Not much to report. Finishing up a short (1,500 words or so) post-apocalyptic thing that's been rolling around in my skull a few years. Got the idea from one of those "Top Ten Ways the World Could Really End!" lists that come around every now and then. Probably been done before, but then, what hasn't?
Received something called a "galley" (hey, what do I know? I'm self-published for Christ's sake!) for "Applewood," which on first glance looks pretty good. Will spend the weekend going through it.
It's funny, but after having gone through a few rounds of edits with the publisher, when I'm reading "Applewood" now, it's almost as if it was written by someone else. Not that it has changed that much, though a few scenes were excised and other bad habits I'd fallen into were flattened.
Maybe it's just because it was written three or four years ago, but like I said, by now it's as if someone else wrote it. And I'm pleased to say, someone better than me too.
Not sure exactly how it's going to go, but don't be surprised should I ask some of my writer friends for a blurb or two. Be ready!
Been cold here in St. Pete, with nights down in the thirties and daytime highs not getting out of the fifties. It began warming yesterday afternoon, and temperatures will be in the more normal seventy range before another cold front comes through on Sunday.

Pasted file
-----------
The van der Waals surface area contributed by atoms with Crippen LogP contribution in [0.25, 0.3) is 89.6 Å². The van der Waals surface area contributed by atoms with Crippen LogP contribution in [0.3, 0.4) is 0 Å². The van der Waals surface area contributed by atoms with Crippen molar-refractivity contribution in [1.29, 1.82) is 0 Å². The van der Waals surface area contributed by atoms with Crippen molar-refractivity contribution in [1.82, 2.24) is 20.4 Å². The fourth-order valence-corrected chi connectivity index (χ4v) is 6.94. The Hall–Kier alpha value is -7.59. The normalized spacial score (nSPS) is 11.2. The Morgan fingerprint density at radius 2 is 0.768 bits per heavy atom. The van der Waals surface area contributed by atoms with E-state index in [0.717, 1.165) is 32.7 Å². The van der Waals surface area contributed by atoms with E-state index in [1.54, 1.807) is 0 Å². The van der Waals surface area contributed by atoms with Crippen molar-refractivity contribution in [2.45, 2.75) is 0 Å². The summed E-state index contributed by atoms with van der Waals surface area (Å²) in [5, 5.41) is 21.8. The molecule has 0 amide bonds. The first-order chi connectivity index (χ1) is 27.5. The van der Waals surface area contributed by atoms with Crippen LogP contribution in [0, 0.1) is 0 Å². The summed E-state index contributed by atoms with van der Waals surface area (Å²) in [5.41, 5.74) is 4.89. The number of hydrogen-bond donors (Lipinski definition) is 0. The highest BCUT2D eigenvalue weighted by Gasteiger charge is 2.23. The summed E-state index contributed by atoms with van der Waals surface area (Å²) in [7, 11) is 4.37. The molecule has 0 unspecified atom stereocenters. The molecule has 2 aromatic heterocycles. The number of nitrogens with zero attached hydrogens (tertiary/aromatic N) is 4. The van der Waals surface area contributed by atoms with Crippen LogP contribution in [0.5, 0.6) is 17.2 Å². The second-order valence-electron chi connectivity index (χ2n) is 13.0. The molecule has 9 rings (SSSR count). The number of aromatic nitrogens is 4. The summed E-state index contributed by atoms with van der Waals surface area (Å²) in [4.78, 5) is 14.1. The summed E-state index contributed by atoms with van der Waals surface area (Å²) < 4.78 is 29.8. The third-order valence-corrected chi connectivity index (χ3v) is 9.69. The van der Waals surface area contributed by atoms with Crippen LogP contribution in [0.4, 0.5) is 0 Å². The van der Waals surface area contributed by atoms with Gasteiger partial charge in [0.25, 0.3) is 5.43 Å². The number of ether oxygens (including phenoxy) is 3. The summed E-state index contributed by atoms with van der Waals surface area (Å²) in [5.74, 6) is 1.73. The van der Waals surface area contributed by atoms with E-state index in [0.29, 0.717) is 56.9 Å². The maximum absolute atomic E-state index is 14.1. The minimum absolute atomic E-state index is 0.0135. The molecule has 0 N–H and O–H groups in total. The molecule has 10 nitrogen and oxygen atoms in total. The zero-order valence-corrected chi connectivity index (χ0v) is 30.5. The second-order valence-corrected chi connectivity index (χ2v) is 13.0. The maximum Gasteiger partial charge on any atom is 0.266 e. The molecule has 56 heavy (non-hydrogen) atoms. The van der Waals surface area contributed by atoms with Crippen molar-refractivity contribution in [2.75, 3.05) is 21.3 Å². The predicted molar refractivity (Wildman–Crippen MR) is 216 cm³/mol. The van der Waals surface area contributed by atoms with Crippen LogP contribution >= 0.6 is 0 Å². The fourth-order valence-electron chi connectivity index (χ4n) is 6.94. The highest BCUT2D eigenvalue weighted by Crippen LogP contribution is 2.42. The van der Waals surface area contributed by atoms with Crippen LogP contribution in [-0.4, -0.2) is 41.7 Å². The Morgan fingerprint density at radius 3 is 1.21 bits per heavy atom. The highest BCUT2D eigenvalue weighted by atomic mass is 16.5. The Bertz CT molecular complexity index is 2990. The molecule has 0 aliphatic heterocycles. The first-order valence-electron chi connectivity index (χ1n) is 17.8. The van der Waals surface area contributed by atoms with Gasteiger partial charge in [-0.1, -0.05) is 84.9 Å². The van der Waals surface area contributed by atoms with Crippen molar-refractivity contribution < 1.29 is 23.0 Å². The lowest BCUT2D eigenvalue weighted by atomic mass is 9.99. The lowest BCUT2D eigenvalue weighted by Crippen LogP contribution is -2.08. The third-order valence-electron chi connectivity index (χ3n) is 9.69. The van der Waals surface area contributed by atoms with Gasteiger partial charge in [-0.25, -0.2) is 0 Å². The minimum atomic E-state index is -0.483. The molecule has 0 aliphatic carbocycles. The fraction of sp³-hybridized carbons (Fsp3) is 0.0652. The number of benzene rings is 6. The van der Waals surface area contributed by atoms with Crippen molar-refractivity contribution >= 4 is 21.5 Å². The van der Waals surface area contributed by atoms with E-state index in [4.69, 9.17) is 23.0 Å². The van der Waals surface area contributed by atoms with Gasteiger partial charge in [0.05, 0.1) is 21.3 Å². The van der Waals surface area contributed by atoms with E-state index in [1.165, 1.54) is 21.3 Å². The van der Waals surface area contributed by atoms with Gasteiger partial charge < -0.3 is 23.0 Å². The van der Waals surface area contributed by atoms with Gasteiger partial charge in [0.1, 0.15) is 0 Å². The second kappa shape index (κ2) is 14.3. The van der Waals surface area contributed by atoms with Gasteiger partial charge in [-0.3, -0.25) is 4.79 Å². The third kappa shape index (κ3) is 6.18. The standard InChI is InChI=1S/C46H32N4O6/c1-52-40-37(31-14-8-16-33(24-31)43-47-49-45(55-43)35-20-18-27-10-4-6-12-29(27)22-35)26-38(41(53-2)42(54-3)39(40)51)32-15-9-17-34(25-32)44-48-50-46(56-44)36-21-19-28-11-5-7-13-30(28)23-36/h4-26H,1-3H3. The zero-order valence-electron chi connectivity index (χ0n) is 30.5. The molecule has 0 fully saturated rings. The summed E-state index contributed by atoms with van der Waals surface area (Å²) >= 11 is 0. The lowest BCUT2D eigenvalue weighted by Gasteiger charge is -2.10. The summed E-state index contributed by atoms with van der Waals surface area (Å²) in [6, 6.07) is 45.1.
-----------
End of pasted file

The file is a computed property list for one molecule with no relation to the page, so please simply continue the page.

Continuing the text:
Finishing up a re-read of Robert R. McCammon's "Mystery Walk" that I picked up in the local used bookstore. I've mentioned before how long I've been a fan of his. In a recent post on his blog, he noted (to much complaint from his fanbase) that he has no intention of allowing most of his earlier works -- e.g "Baal", "Bethany's Sin", "The Night Boat" -- ever coming back into print.
Of course he's moved on to historical fiction, with his excellent Mathew Corbett series. Seems I recall he noted too (or maybe just gave the impression) that he was a little embarrassed by those earlier books. Having gone back and re-read most of them (and "They Thirst" comes to mind) I know exactly what he's talking about.
Still, for writers who aspire to get better, it's interesting to note just how he improves from one book to the next (though he was pretty damn good to start) before exploding with the wonder that is "Swan Song" and "Boy's Life" and "Gone South" and "Mine."
So, if you should happen to see any early Robert R. McCammon floating around your own used bookstores, pick them up.
They're not making them like that anymore.